"Gareth, what are you looking for? A hidden treasure?"

"A secret tunnel." Above them, he suddenly heard the pounding of many booted feet and a distant scream. He threw himself at the next barrel. Where was the tunnel?

He glanced at Margery. He could see tears glistening in her eyes but still she held the torch high.

As he dragged a fifth barrel aside, Gareth heard the clash of steel over their heads. By the saints, was the entire castle overrun? In despair, he realized he wouldn't be able to rescue the other women. If he tried he would most certainly be captured, and Margery would be alone.

Lord Welles's words echoed through his mind. You must protect her.

Gareth would prove himself worthy of his lord's trust. He would never let any harm come to Margery.

Feeling a sudden draft of cold air at his feet, he shoved the last barrel aside and saw the outline of a trap door. When he lifted it, dust and dirt billowed through the air.

He quickly took the torch and led her down a short staircase. The tunnel was made of earth and damp rock, carved out of the ground, braced with rotting wood. When they'd walked at least a hundred paces, tree roots began to poke through the ceiling. Soon all he had to do was push past the roots of a tree, and they were in the forest.

Gareth knew they were only a few hundred yards from the castle. He could hear shouts, weapons clashing, and the hissing roar of fire. He put his arms around Margery and led her back into the tunnel.

He used the sputtering torch to light a small fire near the entrance. Still kneeling, he turned and saw Margery gazing bleakly back down the tunnel.

Gareth didn't know the first thing about comforting a little girl. Feeling awkward, he held out his hand and she took it, crouching beside him. She stared into the fire as one tear slid down her cheek. Swept by a feeling of tenderness, he put his arm around her. She leaned into him.

"What else did Father tell you?" she murmured.

"He told me to keep you safe, and that he would send for you as soon as he could."

"You won't leave me?" She turned teary, pleading eyes up to him. "You're always trying to get away from me."

He hugged her closer, and pushed the tangle of hair from her eyes. "This isn't like our games," he said, feeling a stab of guilt. "I promise I won't leave you."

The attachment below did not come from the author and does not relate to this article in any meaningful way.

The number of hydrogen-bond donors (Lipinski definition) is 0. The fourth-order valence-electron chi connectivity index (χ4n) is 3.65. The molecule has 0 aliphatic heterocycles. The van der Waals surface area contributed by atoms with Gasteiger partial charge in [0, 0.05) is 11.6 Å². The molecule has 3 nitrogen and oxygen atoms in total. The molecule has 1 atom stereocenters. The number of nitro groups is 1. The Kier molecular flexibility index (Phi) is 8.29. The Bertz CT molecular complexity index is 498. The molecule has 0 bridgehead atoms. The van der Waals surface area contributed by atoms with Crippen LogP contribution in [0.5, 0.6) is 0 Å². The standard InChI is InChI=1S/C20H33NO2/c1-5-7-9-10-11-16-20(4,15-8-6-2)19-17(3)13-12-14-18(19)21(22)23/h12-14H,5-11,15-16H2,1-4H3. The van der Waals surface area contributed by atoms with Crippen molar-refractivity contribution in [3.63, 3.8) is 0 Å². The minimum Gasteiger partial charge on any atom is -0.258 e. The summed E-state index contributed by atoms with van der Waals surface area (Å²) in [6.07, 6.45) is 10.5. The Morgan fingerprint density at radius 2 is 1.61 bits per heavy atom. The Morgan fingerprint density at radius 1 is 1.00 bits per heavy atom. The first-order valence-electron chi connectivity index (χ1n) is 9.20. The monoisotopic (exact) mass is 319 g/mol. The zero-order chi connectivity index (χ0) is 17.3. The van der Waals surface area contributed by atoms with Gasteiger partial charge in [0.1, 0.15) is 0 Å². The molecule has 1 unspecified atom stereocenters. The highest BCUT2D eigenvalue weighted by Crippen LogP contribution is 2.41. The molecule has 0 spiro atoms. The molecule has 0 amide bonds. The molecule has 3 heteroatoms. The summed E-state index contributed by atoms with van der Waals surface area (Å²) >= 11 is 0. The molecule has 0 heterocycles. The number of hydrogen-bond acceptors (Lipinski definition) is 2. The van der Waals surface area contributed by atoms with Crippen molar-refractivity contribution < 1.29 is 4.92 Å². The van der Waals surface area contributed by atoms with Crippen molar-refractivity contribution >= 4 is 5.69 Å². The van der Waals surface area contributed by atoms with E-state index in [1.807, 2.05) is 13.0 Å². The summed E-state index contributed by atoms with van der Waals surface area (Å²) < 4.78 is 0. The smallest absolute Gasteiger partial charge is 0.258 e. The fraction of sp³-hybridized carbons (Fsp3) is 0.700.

Gareth awoke to the chirping of birds outside in the forest as the sun rose.

With a gasp, Margery sat up straight. "Father?"

"Not yet," he said reluctantly. "Are you hungry?"

She shook her head.

"Of course you're hungry. Do you know how to fish?"

She looked at him out of the corner of her eye, and he saw some of her liveliness return. "I tried to follow you the last time, but you sent me home."

He sighed, feeling another ache of guilt. "Your voice scared away the fish. I'll wager you still can't be quiet."

She gave him a teasing glare and shoved him aside. "You just show me how to fish, Gareth Beaumont."

He dug his fishing hooks and string from the pouch at his belt, and soon they were lying side by side on the embankment of a small creek, dangling their hooks in the water.

Gareth pulled in a small, wriggling trout.

Margery lifted her chin. "I shall get a bigger one."

He barely kept from smiling. "I'd like to see you


And try she did. He was impressed, even as he cooked his own fish. She perched on the embankment, fishing mightily, ignoring him as he smacked his lips and ate his trout. He saved half for her.

He needn't have. Soon she caught her own fish, and it was bigger, just as she promised. She took it

off the hook, learned how to remove the bones, and even cooked it herself, though she burned her fingers before she was through.

Side by side, they knelt at the edge of the brook and cleaned the fish smell from their hands. Something suddenly glittered beneath the surface. Gareth grasped the object and rose to his feet for the best light. It was just a gray stone, but imbedded in the center was a cloudy piece of crystal that caught the rays of the sun. Margery reached for it in delight, laughing.

In her haste, she knocked it from his hand, and it bounced along the rocky edge of the brook. As Margery picked up the two pieces of the broken stone, her breath caught on a muffled sob. Gareth knew that her grief had little to do with the stone.

"Margery, look, 'tis just as shiny as ever. And now there's a piece for each of us, so we can remember today."

She looked at the two stones, then gave one to him. When she lifted her face, he felt his heart give a painful lurch at the redness of her nose and eyes.

"I shall keep this always," he said.

A smile tugged at one corner of Margery's lips and she clenched the shining stone tightly in her fist.

Gareth's gaze rose over her head in the direction of Wellespring Castle and he tried to mask his worry. If he could keep Margery busy, she wouldn't have time to be afraid.